(CNSNews.com) - A New Hampshire lawmaker is calling for the resignation of the state's attorney general after the AG's decision to take the side of a homosexual former Boy Scout leader whose case was heard this week by the US Supreme Court.
Attorney General Philip McLaughlin is one of 10 state attorneys general to involve their states in the lawsuit brought by James Dale, who once served as an assistant scoutmaster in New Jersey. Dale was dismissed by the Boy Scouts of America when they learned he was homosexual. At the time, Dale was a student at Rutgers University in News Brunswick, NJ and had been elected as a co-president of a homosexual rights group.
New Hampshire's top lawyer confirmed on Wednesday that he had filed a friends-of-the-court brief in the case, Boy Scouts of America v. James Dale.
In the end, the Supreme Court's ruling will determine whether the Boy Scouts and other scouting groups can deny homosexuals positions of leadership in the scouting movement.
"I will be calling for his resignation," said Republican State Representative Gary Torressen. "In my opinion, he is not upholding his oath as attorney general."
The New Hampshire Legislature already has approved a bill that ended the ban against homosexual adoptions as well as homosexuals serving as foster parents. This year, Torressen sponsored a bill that would have reinstated the ban. The legislation was rejected.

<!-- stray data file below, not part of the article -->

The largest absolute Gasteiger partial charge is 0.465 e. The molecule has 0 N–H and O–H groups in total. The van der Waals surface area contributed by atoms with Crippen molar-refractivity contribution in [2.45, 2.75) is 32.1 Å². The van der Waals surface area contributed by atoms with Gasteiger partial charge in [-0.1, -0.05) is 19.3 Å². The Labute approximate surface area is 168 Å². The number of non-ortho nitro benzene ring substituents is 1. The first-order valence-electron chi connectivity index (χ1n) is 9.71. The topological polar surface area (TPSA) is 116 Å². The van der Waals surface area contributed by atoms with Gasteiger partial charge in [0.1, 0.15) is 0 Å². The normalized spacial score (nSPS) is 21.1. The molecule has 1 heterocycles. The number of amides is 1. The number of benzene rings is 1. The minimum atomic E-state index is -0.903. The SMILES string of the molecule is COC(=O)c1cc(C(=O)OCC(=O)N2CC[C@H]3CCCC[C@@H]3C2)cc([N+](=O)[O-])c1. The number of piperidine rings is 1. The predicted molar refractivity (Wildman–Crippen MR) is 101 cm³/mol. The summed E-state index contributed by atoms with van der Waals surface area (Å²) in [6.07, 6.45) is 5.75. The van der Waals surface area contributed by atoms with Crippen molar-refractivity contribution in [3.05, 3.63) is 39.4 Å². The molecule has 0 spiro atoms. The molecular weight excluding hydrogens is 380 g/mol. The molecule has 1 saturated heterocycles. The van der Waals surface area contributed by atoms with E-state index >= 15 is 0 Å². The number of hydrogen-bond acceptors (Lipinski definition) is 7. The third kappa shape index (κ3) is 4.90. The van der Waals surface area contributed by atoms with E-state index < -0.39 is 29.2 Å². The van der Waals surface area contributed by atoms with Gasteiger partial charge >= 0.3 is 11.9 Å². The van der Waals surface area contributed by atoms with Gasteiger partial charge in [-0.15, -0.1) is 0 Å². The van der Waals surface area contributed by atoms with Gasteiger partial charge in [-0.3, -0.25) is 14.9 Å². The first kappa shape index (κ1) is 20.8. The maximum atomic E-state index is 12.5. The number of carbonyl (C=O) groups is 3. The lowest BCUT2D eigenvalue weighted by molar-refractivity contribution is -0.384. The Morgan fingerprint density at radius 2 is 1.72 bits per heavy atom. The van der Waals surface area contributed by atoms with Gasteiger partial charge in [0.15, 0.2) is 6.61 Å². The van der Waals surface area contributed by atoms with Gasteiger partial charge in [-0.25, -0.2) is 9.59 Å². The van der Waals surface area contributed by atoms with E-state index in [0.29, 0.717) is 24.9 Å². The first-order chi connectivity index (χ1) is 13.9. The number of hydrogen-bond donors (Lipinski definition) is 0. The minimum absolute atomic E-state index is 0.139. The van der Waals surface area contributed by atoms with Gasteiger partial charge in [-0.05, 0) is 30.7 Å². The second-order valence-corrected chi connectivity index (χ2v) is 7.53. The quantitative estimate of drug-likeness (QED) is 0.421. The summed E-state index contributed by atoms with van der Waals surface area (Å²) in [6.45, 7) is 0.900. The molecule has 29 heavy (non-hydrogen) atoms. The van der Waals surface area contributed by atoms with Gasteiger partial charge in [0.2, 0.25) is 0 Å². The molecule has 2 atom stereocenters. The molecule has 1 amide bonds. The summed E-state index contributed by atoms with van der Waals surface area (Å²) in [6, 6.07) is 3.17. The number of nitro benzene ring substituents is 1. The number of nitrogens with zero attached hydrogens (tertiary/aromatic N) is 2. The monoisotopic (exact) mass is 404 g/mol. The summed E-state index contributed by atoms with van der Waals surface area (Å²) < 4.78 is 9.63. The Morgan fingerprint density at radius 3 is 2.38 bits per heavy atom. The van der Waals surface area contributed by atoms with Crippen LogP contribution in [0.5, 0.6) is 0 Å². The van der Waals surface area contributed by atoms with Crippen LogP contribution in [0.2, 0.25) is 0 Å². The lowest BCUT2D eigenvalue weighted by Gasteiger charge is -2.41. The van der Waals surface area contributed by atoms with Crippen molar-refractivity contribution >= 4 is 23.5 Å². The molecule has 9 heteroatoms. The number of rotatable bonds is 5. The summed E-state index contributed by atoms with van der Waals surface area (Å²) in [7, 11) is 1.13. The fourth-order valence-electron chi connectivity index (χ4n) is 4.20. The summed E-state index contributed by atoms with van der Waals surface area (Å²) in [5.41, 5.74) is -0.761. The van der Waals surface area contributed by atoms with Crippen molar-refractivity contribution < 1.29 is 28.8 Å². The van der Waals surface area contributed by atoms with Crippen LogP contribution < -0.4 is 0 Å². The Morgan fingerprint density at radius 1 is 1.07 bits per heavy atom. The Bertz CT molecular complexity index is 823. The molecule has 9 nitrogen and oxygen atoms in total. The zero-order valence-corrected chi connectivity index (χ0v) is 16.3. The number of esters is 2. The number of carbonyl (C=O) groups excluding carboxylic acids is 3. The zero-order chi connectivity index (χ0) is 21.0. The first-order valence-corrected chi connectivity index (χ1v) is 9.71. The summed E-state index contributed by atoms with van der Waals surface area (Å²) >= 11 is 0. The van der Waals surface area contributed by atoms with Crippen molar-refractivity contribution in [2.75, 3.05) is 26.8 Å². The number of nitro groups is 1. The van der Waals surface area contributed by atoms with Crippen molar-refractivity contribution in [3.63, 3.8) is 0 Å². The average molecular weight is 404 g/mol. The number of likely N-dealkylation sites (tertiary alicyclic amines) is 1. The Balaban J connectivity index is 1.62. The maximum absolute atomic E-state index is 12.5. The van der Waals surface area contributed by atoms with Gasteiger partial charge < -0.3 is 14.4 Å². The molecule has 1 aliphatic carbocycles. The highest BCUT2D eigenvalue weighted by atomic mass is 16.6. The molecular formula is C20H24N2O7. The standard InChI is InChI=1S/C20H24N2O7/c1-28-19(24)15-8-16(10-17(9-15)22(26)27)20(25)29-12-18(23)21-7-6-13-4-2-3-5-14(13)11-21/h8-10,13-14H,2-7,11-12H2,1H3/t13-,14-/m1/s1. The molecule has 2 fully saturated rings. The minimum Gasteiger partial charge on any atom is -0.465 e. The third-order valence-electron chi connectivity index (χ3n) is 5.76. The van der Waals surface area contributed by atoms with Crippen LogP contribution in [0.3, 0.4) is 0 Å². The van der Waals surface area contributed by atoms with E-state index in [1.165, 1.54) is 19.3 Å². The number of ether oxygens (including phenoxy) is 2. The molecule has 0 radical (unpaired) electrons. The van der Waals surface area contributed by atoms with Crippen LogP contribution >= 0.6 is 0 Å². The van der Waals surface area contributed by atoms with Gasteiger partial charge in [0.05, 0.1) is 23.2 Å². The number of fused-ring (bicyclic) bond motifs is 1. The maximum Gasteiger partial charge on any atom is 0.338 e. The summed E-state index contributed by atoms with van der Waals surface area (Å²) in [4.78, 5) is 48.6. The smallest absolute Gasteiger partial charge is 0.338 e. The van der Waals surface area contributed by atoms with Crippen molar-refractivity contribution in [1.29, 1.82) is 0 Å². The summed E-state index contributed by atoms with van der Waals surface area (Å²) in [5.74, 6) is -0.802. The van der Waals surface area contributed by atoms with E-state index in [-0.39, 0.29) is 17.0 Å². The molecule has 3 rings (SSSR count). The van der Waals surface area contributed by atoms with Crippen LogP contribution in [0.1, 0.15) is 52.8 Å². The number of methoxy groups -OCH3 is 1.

For his part, McLaughlin insisted he would not be changing his position, insisting he has a "strong view" when it comes to discrimination. "This is one of the bedrocks of American democracy. We do not discriminate."
"This case is about whether you are to be judged by your conduct or by who you are," McLaughlin added. "So much for those people who think this is a conservative state that doesn't care about civil rights issues...New Hampshire is a state where you live and let live and don't judge people by who they are, but by how they behave."
McLaughlin said he decided to involve the state in the litigation after he spoke with his counterpart in New York State. Following the discussion, McLaughlin said he found Dale's argument to be "compelling."
McLaughlin's involvement was also the subject of an editorial in the Manchester Union Leader, New Hampshire's largest newspaper.
"Dale might want to be a scoutmaster, but he doesn't have the right to the post if the Boy Scouts don't want him. The Boy Scouts should be allowed to disassociate themselves from Dale.
"All the Boy Scouts are asking for is the right to have leaders who reflect the traditional values of the organization. Maybe a scoutmaster living out of wedlock with a woman wouldn't pass muster, either. They should be allowed to get rid of him, too," the newspaper editorial stated.